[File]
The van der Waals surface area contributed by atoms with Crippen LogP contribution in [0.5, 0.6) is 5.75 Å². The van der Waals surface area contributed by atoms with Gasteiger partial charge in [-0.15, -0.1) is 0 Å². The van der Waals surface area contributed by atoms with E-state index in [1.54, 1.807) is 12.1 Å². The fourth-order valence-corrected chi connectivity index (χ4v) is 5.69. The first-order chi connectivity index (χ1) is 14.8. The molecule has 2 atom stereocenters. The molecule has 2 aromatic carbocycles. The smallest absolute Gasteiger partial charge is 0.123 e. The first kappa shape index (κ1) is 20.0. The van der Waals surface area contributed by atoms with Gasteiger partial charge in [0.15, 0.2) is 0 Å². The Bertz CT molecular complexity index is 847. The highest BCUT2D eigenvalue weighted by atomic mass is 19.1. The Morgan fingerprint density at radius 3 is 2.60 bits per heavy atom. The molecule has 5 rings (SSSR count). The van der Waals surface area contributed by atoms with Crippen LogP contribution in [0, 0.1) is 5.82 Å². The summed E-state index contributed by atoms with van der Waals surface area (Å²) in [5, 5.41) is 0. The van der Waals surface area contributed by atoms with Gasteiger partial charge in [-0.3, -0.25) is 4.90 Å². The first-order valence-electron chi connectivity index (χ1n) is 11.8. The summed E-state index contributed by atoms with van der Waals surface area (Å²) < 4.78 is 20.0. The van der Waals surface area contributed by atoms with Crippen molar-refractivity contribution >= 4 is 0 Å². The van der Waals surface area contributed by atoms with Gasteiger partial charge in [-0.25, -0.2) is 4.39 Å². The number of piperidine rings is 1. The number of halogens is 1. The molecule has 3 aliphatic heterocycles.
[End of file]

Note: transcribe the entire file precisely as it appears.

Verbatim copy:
The van der Waals surface area contributed by atoms with Crippen LogP contribution in [0.5, 0.6) is 5.75 Å². The van der Waals surface area contributed by atoms with Gasteiger partial charge in [-0.15, -0.1) is 0 Å². The van der Waals surface area contributed by atoms with E-state index in [1.54, 1.807) is 12.1 Å². The fourth-order valence-corrected chi connectivity index (χ4v) is 5.69. The first-order chi connectivity index (χ1) is 14.8. The molecule has 2 atom stereocenters. The molecule has 2 aromatic carbocycles. The smallest absolute Gasteiger partial charge is 0.123 e. The first kappa shape index (κ1) is 20.0. The van der Waals surface area contributed by atoms with Gasteiger partial charge in [0.15, 0.2) is 0 Å². The Bertz CT molecular complexity index is 847. The highest BCUT2D eigenvalue weighted by atomic mass is 19.1. The Morgan fingerprint density at radius 3 is 2.60 bits per heavy atom. The molecule has 5 rings (SSSR count). The van der Waals surface area contributed by atoms with Crippen LogP contribution in [0, 0.1) is 5.82 Å². The summed E-state index contributed by atoms with van der Waals surface area (Å²) in [5, 5.41) is 0. The van der Waals surface area contributed by atoms with Gasteiger partial charge in [-0.3, -0.25) is 4.90 Å². The first-order valence-electron chi connectivity index (χ1n) is 11.8. The summed E-state index contributed by atoms with van der Waals surface area (Å²) < 4.78 is 20.0. The van der Waals surface area contributed by atoms with Crippen molar-refractivity contribution >= 4 is 0 Å². The van der Waals surface area contributed by atoms with Gasteiger partial charge in [-0.25, -0.2) is 4.39 Å². The number of piperidine rings is 1. The number of halogens is 1. The molecule has 3 aliphatic heterocycles.